Naysayers will wear out their welcome

March 01, 1994|By C. W. Gusewelle

A GROUNDSWELL of objection is building among readers and viewers of the news, and even among some journalists, to the unrelievedly bleak depiction of human affairs in the mainstream media.

The world they see represented on their television screens and in the pages of their newspapers -- a world dominated by violence, deviancy, ungoverned venality and cynicism -- is not the one that most of them inhabit.

Increasingly the press and TV alike have come to be viewed as prurient in their interests, fascinated by the sensational and the aberrant, indifferent to the interests and the experience of ordinary readers and willing to manipulate reality to serve various social or political agendas.

Whether or not the perception is altogether fair, it is indisputably real. It's the dominant topic in any public discussion of the press. If truth be told, it's a frequent subject of complaint among newspeople themselves.

The primary function of journalism is to give readers or viewers information that may be of use to them in making judgments about the conduct of their own lives.

There are other functions, of course: to provide some context of important events in the community, the nation and the wider world; to argue in the editorial columns for positions of principle; and finally, in some measure, to amuse and entertain.

These other purposes are legitimate, but they are secondary to the first mission, which is to empower consumers of the news with useful information about the world in which they live.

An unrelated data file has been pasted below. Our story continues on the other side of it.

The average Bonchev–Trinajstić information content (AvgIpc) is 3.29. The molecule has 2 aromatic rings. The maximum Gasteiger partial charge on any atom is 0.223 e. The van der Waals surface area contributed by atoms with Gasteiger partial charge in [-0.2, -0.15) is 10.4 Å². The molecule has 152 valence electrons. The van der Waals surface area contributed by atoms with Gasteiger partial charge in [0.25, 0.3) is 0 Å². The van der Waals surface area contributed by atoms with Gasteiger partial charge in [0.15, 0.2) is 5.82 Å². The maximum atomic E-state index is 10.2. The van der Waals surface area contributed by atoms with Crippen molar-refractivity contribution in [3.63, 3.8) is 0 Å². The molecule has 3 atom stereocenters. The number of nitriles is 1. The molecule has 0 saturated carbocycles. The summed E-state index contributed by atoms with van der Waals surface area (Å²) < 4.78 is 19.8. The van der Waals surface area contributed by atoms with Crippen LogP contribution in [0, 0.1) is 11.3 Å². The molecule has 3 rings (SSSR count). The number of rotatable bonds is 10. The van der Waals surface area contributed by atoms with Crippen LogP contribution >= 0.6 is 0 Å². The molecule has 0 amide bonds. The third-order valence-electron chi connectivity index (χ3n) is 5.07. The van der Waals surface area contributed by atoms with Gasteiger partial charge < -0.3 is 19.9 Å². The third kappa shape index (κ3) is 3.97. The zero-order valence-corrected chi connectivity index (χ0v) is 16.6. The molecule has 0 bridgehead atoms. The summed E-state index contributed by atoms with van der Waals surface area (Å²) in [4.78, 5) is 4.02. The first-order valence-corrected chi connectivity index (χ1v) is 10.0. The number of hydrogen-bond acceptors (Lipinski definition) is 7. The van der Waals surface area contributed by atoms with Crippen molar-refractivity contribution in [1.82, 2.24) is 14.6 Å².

Wicked and despicable things do happen. A responsible news organization must report them. The issue is balance. That is, to give them fair weight and display them in a way that does not suggest that crimes and abominations are the dominant themes of human experience.

For the fact is that most people do not live lives disfigured by violence and depravity. Some do, and it is tragic. But most do not.

When a television newscast is led by a detailed chronicling of the day's murders, or when a newspaper's front page is dominated by horrific and repugnant offenses, the world that is described bears little relation to the one familiar to the great majority of news consumers.

News is a product, like any other. When the product is irrelevant or, worse, useless, the consumer passes it by.

In a telephone conversation the other day with an editor in Ohio, this subject came up. There's much that's good in human nature, we agreed. And, for all its dislocations, there's much good about this society. But the good goes largely unreported.

"Somehow," that editor said, "it just doesn't get through."

The reasons are several. For one, monstrous behavior contains an element of drama that decency generally lacks, and therefore is easier for a writer to tell. For another, there are dependable institutional sources for bad news -- the police, the courts and so forth -- whereas good news usually must be happened upon by accident.

News managers, especially in the print media, also are heard to argue that the public's taste is evolving, with the change most often blamed on television and the tabloid press. The new readership must be enticed, they say, or it will be lost.

The problem is that the line between enticement and pandering is very fine.

It's a real dilemma, for news consumers, in my view, are more discerning than they're often given credit for being. They are no more interested in a sugarcoating of the day's events than they are in a horror show. They only want some rendering of life as they actually know it.

What can't be disputed, though, is that a reaction has begun taking hold that we in the business of telling the news can ignore only at our peril.

C.W. Gusewelle wrote this for the Kansas City Star.

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